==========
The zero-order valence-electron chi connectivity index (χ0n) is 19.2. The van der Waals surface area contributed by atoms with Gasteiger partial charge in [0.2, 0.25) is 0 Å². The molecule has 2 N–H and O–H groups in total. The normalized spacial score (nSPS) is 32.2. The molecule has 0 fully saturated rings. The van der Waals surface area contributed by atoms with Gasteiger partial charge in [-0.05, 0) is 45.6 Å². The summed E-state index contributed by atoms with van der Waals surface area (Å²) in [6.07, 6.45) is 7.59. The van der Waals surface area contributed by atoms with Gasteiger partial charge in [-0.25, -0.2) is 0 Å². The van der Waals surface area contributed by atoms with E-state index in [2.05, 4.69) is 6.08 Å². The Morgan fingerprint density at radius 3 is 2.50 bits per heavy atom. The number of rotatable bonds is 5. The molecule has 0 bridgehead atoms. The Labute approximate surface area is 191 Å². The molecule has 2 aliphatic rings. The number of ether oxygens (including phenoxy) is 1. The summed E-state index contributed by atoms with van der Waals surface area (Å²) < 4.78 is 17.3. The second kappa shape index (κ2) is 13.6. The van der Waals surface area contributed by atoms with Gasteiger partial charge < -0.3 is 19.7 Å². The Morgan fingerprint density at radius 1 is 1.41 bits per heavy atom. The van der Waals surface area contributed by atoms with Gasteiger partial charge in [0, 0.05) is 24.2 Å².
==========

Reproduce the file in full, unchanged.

The zero-order valence-electron chi connectivity index (χ0n) is 19.2. The van der Waals surface area contributed by atoms with Gasteiger partial charge in [0.2, 0.25) is 0 Å². The molecule has 2 N–H and O–H groups in total. The normalized spacial score (nSPS) is 32.2. The molecule has 0 fully saturated rings. The van der Waals surface area contributed by atoms with Gasteiger partial charge in [-0.05, 0) is 45.6 Å². The summed E-state index contributed by atoms with van der Waals surface area (Å²) in [6.07, 6.45) is 7.59. The van der Waals surface area contributed by atoms with Gasteiger partial charge in [-0.25, -0.2) is 0 Å². The van der Waals surface area contributed by atoms with E-state index in [2.05, 4.69) is 6.08 Å². The Morgan fingerprint density at radius 3 is 2.50 bits per heavy atom. The number of rotatable bonds is 5. The molecule has 0 bridgehead atoms. The Labute approximate surface area is 191 Å². The molecule has 2 aliphatic rings. The number of ether oxygens (including phenoxy) is 1. The summed E-state index contributed by atoms with van der Waals surface area (Å²) < 4.78 is 17.3. The second kappa shape index (κ2) is 13.6. The van der Waals surface area contributed by atoms with Gasteiger partial charge < -0.3 is 19.7 Å². The Morgan fingerprint density at radius 1 is 1.41 bits per heavy atom. The van der Waals surface area contributed by atoms with Gasteiger partial charge in [0, 0.05) is 24.2 Å².